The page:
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i want that as a user is inserting data into a table, he is also viewing it simultaneously.

for this if i use a single table, then will it take more time & processing load because the 2 processes: INSERT and SELECT , both would occur on the same table?

so i want that both the processes are executed separately on two different database objects.

like INSERT should be done on one database object and SELECT should be done from the other but the data which in inserted, would be seen by the Select query.

what's the solution for this? should i use a temporary table , a view, or two separate tables. but if i use two separate tables then there would be replication of data.

so what shall i do? please help.

My Winform Application would run on 3 PCs on LAN and SQL Server only on one PC.

In this case, every minute all 3 users would insert data . So I would display data immediately to the user at pc1 if data is updated by another user on pc2

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up vote 2 down vote accepted

Have you actually tried just reading and writing on the same table? RDBMS are designed for concurrency. We have millions of rows written per minute and dozens of complex aggregates on the same data in the same minute. We havn't noticed any issue.

Data has to get from tablewrite to tableread: this means a read on tablewrite at some point. Now, you can maintain this in a trigger (or some such means) which means extra processing for every write.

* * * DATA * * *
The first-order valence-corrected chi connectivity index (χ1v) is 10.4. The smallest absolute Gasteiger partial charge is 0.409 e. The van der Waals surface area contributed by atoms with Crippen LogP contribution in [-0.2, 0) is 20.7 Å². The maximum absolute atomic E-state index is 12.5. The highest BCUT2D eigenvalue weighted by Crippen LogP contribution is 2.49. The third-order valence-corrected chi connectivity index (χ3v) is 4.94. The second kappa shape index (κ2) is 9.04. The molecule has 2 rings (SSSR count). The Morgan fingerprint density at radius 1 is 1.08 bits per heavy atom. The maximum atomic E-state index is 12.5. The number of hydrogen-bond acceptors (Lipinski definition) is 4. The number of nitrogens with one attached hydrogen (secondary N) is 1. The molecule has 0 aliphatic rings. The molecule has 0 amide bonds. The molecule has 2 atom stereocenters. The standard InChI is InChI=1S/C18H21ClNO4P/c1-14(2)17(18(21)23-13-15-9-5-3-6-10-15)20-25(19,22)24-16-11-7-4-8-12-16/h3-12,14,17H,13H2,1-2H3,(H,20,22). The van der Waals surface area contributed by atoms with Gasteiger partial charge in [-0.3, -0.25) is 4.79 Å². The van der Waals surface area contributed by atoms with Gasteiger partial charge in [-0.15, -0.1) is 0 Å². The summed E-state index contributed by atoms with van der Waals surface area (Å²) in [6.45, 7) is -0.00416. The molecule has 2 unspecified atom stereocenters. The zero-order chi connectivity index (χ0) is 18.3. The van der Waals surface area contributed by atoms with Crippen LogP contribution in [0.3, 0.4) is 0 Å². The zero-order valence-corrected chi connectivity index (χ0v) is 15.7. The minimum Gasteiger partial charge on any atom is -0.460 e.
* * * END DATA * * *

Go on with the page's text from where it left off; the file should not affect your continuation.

Note: you can use the OUTPUT clause to read data that has just been inserted.

You can also try snapshot isolation but given you don't have a problem why not keep it simple and just use the one table

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@gbn: sir , you mean to say that it would not give any load or speed slowing if i do both operations on the same single table , and don't use any other table, view or else – sqlchild Mar 10 '11 at 6:47
for 99.99% of cases, correct. it doesn't matter. You aren't in the 0.01% of cases. – gbn Mar 10 '11 at 6:49
Don't forget the fun & games of keeping your data consistent. Until your insert has been committed it's not even visible to other processes. Commit too early and you can have consistency issues. But basically what @gbn says. You're unlikely to be doing anything too different. – lll Mar 10 '11 at 6:53
@lll: unless, of course, those queries use READUNCOMMITTED..... then they see data that's not been committed yet, too.... – marc_s Mar 10 '11 at 7:03
@gbn: my appplication would run on 3 pcs with lan and sql server on one. in this case, every minute all 3 users would insert data . so i would display data immediately to the user at pc1 if data is updated by another user on pc2. – sqlchild Mar 10 '11 at 7:11

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